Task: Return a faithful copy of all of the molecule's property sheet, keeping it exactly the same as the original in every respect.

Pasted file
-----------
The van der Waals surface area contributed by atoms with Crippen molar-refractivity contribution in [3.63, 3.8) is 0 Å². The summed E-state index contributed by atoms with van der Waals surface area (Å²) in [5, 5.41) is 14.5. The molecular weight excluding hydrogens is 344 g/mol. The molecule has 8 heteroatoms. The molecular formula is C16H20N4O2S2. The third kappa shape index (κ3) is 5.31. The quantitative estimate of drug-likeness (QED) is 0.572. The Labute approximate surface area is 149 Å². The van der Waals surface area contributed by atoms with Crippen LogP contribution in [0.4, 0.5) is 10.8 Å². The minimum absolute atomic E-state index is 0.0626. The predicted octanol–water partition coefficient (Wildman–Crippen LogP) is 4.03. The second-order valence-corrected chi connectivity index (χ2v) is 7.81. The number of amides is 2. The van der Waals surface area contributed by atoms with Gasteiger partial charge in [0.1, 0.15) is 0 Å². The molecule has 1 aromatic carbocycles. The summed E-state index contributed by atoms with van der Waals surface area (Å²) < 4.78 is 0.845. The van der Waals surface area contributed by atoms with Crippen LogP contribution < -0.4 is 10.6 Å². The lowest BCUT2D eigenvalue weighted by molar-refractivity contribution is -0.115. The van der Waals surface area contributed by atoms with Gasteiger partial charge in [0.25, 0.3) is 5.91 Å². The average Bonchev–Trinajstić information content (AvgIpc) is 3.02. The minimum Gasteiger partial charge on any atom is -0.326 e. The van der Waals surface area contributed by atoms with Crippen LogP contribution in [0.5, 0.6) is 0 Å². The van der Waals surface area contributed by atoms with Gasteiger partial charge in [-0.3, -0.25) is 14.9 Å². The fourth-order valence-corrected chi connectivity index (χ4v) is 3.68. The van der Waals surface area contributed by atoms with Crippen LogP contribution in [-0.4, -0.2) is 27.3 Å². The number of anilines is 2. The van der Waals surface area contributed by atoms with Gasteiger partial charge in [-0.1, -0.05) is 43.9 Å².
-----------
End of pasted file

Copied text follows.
The van der Waals surface area contributed by atoms with Crippen molar-refractivity contribution in [3.63, 3.8) is 0 Å². The summed E-state index contributed by atoms with van der Waals surface area (Å²) in [5, 5.41) is 14.5. The molecular weight excluding hydrogens is 344 g/mol. The molecule has 8 heteroatoms. The molecular formula is C16H20N4O2S2. The third kappa shape index (κ3) is 5.31. The quantitative estimate of drug-likeness (QED) is 0.572. The Labute approximate surface area is 149 Å². The van der Waals surface area contributed by atoms with Crippen LogP contribution in [0.4, 0.5) is 10.8 Å². The minimum absolute atomic E-state index is 0.0626. The predicted octanol–water partition coefficient (Wildman–Crippen LogP) is 4.03. The second-order valence-corrected chi connectivity index (χ2v) is 7.81. The number of amides is 2. The van der Waals surface area contributed by atoms with Gasteiger partial charge in [0.1, 0.15) is 0 Å². The molecule has 1 aromatic carbocycles. The summed E-state index contributed by atoms with van der Waals surface area (Å²) < 4.78 is 0.845. The van der Waals surface area contributed by atoms with Crippen LogP contribution < -0.4 is 10.6 Å². The lowest BCUT2D eigenvalue weighted by molar-refractivity contribution is -0.115. The van der Waals surface area contributed by atoms with Gasteiger partial charge in [0.25, 0.3) is 5.91 Å². The average Bonchev–Trinajstić information content (AvgIpc) is 3.02. The minimum Gasteiger partial charge on any atom is -0.326 e. The van der Waals surface area contributed by atoms with Crippen LogP contribution in [0.5, 0.6) is 0 Å². The van der Waals surface area contributed by atoms with Gasteiger partial charge in [-0.3, -0.25) is 14.9 Å². The fourth-order valence-corrected chi connectivity index (χ4v) is 3.68. The van der Waals surface area contributed by atoms with Crippen LogP contribution in [-0.4, -0.2) is 27.3 Å². The number of anilines is 2. The van der Waals surface area contributed by atoms with Gasteiger partial charge in [-0.1, -0.05) is 43.9 Å².